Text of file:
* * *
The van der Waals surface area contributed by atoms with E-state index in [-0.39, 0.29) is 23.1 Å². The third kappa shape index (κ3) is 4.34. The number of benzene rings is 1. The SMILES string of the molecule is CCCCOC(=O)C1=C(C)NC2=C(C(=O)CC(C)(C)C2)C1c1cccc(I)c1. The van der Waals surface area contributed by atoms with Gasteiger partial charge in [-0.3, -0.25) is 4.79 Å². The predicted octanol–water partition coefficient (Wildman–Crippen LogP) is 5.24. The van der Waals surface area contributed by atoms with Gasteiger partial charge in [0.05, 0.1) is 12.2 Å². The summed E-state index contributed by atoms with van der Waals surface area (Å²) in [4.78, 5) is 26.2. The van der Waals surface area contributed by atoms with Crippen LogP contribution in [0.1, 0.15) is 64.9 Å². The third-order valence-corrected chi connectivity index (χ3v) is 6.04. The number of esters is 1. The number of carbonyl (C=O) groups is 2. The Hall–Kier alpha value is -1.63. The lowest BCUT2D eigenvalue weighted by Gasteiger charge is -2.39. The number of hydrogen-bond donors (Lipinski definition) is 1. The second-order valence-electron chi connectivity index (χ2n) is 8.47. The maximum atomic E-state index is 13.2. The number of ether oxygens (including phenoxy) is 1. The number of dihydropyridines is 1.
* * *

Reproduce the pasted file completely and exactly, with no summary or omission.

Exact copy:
The van der Waals surface area contributed by atoms with E-state index in [-0.39, 0.29) is 23.1 Å². The third kappa shape index (κ3) is 4.34. The number of benzene rings is 1. The SMILES string of the molecule is CCCCOC(=O)C1=C(C)NC2=C(C(=O)CC(C)(C)C2)C1c1cccc(I)c1. The van der Waals surface area contributed by atoms with Gasteiger partial charge in [-0.3, -0.25) is 4.79 Å². The predicted octanol–water partition coefficient (Wildman–Crippen LogP) is 5.24. The van der Waals surface area contributed by atoms with Gasteiger partial charge in [0.05, 0.1) is 12.2 Å². The summed E-state index contributed by atoms with van der Waals surface area (Å²) in [4.78, 5) is 26.2. The van der Waals surface area contributed by atoms with Crippen LogP contribution in [0.1, 0.15) is 64.9 Å². The third-order valence-corrected chi connectivity index (χ3v) is 6.04. The number of esters is 1. The number of carbonyl (C=O) groups is 2. The Hall–Kier alpha value is -1.63. The lowest BCUT2D eigenvalue weighted by Gasteiger charge is -2.39. The number of hydrogen-bond donors (Lipinski definition) is 1. The second-order valence-electron chi connectivity index (χ2n) is 8.47. The maximum atomic E-state index is 13.2. The number of ether oxygens (including phenoxy) is 1. The number of dihydropyridines is 1.